Interested in Infosec & Biohacking. Security Architect by profession. Love reading and running.
DNS was built in the early 1980s to solve the problems posed by the early Internet (the ARPAnet), which used to hold names to address translations in a single table on a single host (HOSTS.TXT).
The full name of DNS is “Domain Name Service,” which helps us to translate IP address to a domain name or the reverse. Without it, you may need to remember the IP address of all the websites you frequently browse, like Facebook, Google, or Twitter.
In short, DNS is specific servers on the internet that comprises the operators of root and top-level domain servers, recursive name services, authoritative name services offered by managed DNS operators, and domain registrars that handle domain names.
DNS is a stateless protocol, and there is no authentication built-in. By design, DNS does not have security in place (again, the importance of security mindset).
The records on DNS servers are subjected to unauthorized modifications. A DNS query may not always respond as expected, which in fact is not new to cybersecurity professionals.
DNS threats are common. DDoS, Man-In-The-Middle, DNS spoofing, and DNS poisoning are all examples of DNS attacks by different expertise or skill levels. Recently, DNS is also used by hackers as a covert channel for launching attacks or stealing data.
According to IDC’s 2020 Global DNS Threat Report:
79% of organizations were hit by DNS attacks in 2019 (from 82% in 2018) of which the average cost was around $924,000 per attack. On average, each organization was affected by 9.5 DNS attacks. DNS attacks determined application downtime for 82% of organizations. 75% of attacks were not mitigated automatically.
DNS is concerning, and with more applications rely on active connections, it would be a major threat actor now and in the future. And even worst, as you can see, most DNS threats are not mitigated automatically.
The Work from Home (WFH) movement has put corporates at risk of being targeted by cybercriminals. It is because nearly none of us would have the same enterprise-grade security as the office. The recent bugs (DNSpooq) also alarmed us to take DNS more seriously.
I will provide several ways to enhance your DNS Security. Each of them can work separately. I would also add remarks on the skill level so that you know which one you can choose.
Visibility is the priority for taking preventive actions. (You cannot protect what you can’t see.) That’s why having a visualization tool is important. In the corporate network, we all have firewalls to protect from intruders.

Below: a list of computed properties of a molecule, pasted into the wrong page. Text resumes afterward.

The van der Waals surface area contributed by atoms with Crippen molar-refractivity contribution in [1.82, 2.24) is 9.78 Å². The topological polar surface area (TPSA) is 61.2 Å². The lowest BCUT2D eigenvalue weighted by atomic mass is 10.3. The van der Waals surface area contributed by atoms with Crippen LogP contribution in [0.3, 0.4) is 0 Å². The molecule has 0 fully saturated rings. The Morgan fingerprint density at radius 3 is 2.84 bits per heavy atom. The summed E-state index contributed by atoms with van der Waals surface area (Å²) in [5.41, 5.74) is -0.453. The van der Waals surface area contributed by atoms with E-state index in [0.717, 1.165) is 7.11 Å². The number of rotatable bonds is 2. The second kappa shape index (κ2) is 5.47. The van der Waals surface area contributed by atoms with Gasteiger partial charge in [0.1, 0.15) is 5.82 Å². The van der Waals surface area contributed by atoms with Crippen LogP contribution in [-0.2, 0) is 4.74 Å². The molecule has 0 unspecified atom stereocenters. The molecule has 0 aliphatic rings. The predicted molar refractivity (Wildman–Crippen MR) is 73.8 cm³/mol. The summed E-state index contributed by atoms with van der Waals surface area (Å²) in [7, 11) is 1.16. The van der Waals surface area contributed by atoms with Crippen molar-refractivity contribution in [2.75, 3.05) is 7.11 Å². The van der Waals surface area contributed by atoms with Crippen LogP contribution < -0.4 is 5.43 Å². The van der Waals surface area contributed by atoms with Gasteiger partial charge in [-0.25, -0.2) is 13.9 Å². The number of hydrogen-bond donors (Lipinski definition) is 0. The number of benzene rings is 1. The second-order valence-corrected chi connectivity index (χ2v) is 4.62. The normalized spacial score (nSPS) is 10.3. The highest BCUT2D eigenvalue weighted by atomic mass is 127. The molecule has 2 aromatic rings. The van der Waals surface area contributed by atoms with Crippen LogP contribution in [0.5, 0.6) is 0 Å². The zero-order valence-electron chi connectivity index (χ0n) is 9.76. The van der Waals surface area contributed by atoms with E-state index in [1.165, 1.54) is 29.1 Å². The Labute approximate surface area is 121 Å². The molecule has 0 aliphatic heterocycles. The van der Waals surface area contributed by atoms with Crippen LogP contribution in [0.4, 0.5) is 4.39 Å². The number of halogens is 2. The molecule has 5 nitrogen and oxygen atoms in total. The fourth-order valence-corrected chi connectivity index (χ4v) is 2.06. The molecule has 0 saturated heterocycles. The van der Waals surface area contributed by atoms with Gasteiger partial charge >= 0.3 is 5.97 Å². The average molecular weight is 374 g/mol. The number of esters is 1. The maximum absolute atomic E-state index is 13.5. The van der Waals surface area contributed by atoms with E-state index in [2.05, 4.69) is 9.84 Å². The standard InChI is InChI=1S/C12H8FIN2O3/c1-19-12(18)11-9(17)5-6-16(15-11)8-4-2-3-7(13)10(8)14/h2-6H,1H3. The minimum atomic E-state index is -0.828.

But for the home network, a dedicated firewall may be an over-kill. A software firewall that sits on your laptop or mobile device could be a more reasonable choice.
The following all provide a graphical view of connections and can provide alerts specifically on DNS.
The application/ process view also offers insights into suspicious connections. This is particularly useful on android devices as we are not fully aware of the over-allowed permissions and hidden codes in mobile apps.
Instead of using firewalls as a middle man, another option is DNS filtering by DNS service providers to control the DNS connections. There are several advantages to enable DNS filtering:
All you need to do is redirect the original DNS to a customized DNS provider on your devices. It also proffers you insights into the blocked DNS queries such as Blocked Reasons and Blocked Domains.
It also provides instructions on how to configure the home router (intermediate skill required) for home settings. The prerequisite is that you backup the original settings before making any changes.
Below I’ve listed several DNS filters that you can deploy and maintain security in DNS:
1. DNSCloak (Beginner)
It is an iOS app for secure DNS. It supports DNSCrypt and DNS-over-HTTP (DoH) to ensure the integrity of DNS traffics. Ad-blocking features are also supported.
2. AdGuard DNS (Beginner)
AdGuard DNS is a fool-proof method to block ads that do not require installing any applications. It is easy-to-use, free, and easily set up on any device. One drawback of AdGuard is limited customization.
3. Cloudflare DNS (Beginner to Intermediate)
The DNS IPv4 address is “184.108.40.206”. Cloudflare provides free DNS encryption since 2014. One bonus of Cloudflare is it can accelerate our browsing as the company is originally a content distribution provider.
The simplest setup is to change your original DNS to “220.127.116.11” and “18.104.22.168”. The service also provides multi-platform support, and configuration is minimal. When you type “22.214.171.124” on your browser, you will get to the page that contains the installation instruction as below:
4. NextDNS (Beginner to Intermediate)
Another free to use DNS provider is Next DNS. It provides a wide range of protections, from malicious websites to ads and trackers. Like Cloudflare, it provides an agent-less, configuration-only setup and agent-based installation.
To start, go to the NextDNS website and click “Try it now.” For long-term use, it is required to register an account. There is a Privacy tab for customization. The “Native Tracking Protection” option can block the native tracking of specific devices (Apple, Windows, Alexa, Roku, Samsung, Xiaomi, Huawei, and Sonos).
DNS is a vital component and the root of the internet, integrating everything related to the IT infrastructure. It is no wonder that it has shifted to a lucrative spot for attackers.
Working at home does not necessarily mean lowered security. All in all, it’s necessary to take decisive steps to enforce and sustain DNS protection measures. This time I suggested two ways to protect your DNS even you are remote working.
1# DNS monitoring by a software firewall.
2# DNS filtering and encryption by software or DNS service provider.
Thank you for reading. May InfoSec be with you🖖.
Previously published here.
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